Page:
By studying and maintaining the best practices recommended by the NCRA, videographers can deliver the highest quality depositions to ensure accurate reporting and evidence in the legal arena.

 

3 tips for cutting costs in your legal office

Reducing your overhead can boost your profitability without increasing your caseload. Here are three proven tips for lowering the cost of operating your legal practice.

  • Outsource your IT

 

Especially for smaller law offices, making the move to cloud storage and maintenance can significantly reduce the need for in-house IT expertise and can cut costs without sacrificing quality or reliability of service.

  • Optimize your supply chain

 

Office supplies and other necessary items can often be acquired from a number of local vendors. Periodic checks to ensure that you are receiving top-quality products at the lowest prices can give you leverage to negotiate lower prices with your current vendor or to move to a different vendor entirely.

  • Cut back on travel

 

Modern videoconferencing technology can provide nearly all of the benefits of face-to-face meetings and can often provide a convenient video record of the entire proceedings. By choosing these lower-cost options for depositions, team meetings, and other activities, your law firm can enjoy considerable savings over the cost of lodging and travel arrangements.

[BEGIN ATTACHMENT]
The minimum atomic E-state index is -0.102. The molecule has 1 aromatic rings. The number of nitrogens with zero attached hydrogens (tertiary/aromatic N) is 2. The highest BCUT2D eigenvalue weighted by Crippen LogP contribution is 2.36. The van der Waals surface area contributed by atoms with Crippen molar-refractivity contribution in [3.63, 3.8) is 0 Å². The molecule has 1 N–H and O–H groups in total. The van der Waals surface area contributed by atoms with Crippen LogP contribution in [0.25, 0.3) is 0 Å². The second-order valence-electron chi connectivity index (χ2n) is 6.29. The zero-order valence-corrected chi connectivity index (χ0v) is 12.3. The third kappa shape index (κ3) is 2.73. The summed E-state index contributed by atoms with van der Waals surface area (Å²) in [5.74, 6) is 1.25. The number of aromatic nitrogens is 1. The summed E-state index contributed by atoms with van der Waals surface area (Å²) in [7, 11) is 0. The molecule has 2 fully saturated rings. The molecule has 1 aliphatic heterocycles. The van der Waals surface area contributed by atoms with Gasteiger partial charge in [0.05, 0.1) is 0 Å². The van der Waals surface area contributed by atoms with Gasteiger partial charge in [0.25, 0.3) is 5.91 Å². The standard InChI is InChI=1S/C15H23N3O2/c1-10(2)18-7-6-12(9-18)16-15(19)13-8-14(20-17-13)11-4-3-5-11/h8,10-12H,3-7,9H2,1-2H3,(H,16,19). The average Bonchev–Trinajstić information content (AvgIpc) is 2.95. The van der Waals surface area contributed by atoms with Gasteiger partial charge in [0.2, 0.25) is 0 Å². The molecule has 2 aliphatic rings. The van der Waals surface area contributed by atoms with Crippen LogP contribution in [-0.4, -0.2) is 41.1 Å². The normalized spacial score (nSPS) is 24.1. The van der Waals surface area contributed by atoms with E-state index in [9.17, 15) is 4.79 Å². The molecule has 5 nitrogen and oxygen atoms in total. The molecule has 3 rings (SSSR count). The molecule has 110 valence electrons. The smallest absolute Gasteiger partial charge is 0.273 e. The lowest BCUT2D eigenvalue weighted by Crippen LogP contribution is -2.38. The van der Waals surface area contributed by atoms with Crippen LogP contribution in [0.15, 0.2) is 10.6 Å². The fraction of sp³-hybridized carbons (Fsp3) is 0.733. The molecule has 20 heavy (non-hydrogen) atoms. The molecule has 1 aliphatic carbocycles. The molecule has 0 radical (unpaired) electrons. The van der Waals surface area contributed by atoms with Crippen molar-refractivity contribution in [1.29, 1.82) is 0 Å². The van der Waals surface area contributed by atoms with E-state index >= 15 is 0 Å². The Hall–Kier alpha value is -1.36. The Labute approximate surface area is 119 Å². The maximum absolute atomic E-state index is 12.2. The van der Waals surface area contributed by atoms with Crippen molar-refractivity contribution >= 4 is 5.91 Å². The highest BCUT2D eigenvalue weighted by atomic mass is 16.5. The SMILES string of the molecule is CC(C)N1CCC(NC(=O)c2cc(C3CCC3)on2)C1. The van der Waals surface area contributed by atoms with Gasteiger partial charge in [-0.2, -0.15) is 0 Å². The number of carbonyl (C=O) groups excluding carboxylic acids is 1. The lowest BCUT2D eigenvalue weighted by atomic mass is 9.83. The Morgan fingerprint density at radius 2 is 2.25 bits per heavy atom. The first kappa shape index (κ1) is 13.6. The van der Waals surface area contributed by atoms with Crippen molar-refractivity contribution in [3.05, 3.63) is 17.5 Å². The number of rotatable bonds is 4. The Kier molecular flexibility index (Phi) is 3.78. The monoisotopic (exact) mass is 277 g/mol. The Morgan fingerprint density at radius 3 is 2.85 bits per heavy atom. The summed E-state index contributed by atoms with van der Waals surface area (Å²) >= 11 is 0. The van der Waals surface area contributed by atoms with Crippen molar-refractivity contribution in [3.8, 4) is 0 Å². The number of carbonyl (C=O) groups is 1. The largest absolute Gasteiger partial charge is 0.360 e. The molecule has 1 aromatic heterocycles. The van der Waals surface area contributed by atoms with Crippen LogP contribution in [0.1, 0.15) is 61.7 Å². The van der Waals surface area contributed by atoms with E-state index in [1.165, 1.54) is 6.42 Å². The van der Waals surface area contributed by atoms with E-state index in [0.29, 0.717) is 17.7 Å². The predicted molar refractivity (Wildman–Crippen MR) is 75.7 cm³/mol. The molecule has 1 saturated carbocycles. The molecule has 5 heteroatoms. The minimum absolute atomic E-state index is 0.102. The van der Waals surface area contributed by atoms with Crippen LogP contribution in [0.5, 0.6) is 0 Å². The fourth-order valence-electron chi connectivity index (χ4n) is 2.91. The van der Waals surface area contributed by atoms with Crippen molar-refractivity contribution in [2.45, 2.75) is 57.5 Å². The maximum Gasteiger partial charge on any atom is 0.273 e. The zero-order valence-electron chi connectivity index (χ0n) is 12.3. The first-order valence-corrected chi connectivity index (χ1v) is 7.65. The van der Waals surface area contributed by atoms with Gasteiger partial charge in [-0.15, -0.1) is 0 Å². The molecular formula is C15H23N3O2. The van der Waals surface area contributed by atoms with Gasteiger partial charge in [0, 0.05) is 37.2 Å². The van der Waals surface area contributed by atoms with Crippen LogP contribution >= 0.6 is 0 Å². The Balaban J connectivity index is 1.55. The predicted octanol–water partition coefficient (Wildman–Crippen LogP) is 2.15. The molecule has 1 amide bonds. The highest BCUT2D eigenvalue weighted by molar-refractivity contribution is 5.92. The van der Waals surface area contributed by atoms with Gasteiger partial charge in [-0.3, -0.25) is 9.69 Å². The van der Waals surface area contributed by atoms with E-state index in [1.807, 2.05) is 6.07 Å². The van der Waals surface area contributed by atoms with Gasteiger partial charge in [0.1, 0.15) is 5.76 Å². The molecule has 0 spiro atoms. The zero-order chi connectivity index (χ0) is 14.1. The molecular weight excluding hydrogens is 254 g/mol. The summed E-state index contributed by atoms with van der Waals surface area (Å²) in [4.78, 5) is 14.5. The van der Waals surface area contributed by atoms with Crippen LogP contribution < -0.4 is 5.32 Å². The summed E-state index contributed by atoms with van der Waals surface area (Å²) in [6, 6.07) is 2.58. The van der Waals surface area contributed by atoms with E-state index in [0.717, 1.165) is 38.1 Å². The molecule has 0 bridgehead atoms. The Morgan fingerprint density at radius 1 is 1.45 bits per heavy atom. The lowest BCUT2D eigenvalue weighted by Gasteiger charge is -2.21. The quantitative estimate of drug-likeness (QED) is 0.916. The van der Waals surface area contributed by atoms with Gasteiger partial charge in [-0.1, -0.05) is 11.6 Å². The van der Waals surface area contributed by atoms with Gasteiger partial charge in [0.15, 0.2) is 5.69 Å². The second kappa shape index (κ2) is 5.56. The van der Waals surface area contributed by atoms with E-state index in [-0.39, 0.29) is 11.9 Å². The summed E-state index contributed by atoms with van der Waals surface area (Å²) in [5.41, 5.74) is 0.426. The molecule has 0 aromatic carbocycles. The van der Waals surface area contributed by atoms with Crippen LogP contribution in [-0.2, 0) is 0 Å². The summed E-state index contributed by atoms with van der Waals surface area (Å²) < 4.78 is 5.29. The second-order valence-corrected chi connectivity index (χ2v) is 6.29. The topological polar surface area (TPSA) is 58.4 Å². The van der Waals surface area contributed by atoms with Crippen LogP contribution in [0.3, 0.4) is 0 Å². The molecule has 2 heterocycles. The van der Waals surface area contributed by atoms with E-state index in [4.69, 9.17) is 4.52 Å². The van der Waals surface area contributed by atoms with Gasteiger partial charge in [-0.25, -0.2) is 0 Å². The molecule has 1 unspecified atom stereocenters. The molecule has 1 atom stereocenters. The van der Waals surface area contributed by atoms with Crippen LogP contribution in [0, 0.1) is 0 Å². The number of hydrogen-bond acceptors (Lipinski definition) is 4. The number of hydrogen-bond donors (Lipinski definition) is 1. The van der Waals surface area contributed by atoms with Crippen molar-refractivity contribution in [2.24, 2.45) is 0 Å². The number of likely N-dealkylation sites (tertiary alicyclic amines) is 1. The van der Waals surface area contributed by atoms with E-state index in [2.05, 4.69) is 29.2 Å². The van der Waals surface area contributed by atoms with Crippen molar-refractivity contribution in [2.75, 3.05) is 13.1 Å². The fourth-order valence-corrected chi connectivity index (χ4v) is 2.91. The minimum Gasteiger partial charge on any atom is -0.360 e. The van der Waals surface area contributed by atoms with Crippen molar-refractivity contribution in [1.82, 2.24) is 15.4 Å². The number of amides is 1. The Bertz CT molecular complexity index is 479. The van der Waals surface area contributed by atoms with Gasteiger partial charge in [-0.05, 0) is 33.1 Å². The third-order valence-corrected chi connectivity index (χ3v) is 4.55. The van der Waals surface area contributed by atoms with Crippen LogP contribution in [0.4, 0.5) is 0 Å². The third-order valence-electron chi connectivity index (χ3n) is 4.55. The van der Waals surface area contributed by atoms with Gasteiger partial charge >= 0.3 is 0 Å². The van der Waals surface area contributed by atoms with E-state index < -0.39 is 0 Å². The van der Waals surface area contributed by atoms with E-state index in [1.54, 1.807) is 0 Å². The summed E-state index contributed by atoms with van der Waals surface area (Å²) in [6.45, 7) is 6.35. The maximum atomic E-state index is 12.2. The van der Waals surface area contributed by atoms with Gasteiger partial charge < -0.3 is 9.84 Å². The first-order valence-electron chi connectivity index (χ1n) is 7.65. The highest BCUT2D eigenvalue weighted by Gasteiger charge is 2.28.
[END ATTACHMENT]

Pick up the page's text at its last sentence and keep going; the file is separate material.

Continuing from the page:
By reducing costs not directly related to your core legal activities, your firm can enjoy increased profitability and improved cash flow. These added financial resources can help your company stay competitive and relevant in the modern legal marketplace.

What is electronic court filing?

In September 1988, the Public Access to Court Electronic Records (PACER) system was instituted as a way to provide access to public records through authorized computer terminals. At first, these terminals were only available for use in certain public libraries and in some office buildings. In 2001, PACER was made publicly accessible on the Internet as a fee-based search service. It currently is estimated to contain well over 500 million documents. PACER represents the first major use of electronic court filing in the U.S.

Simply put, electronic court filing is the transmission of relevant court documents over the Internet or through other electronic means. In the U.S. judicial system, the preferred format for those documents is determined by standards that govern the way in which documents are structured and the metadata information provided with the court records. PACER records are uploaded in XML-based formats to ensure maximum interoperability and compatibility across a wide range of operating systems and platforms.

Electronic court filing systems provide superior access to attorneys, legal personnel, and members of the public. As more states move to this technologically advanced data transmission method for lawyer-to-lawyer communications, court submissions, and storage of completed cases, the improved access will allow greater transparency for the judicial process.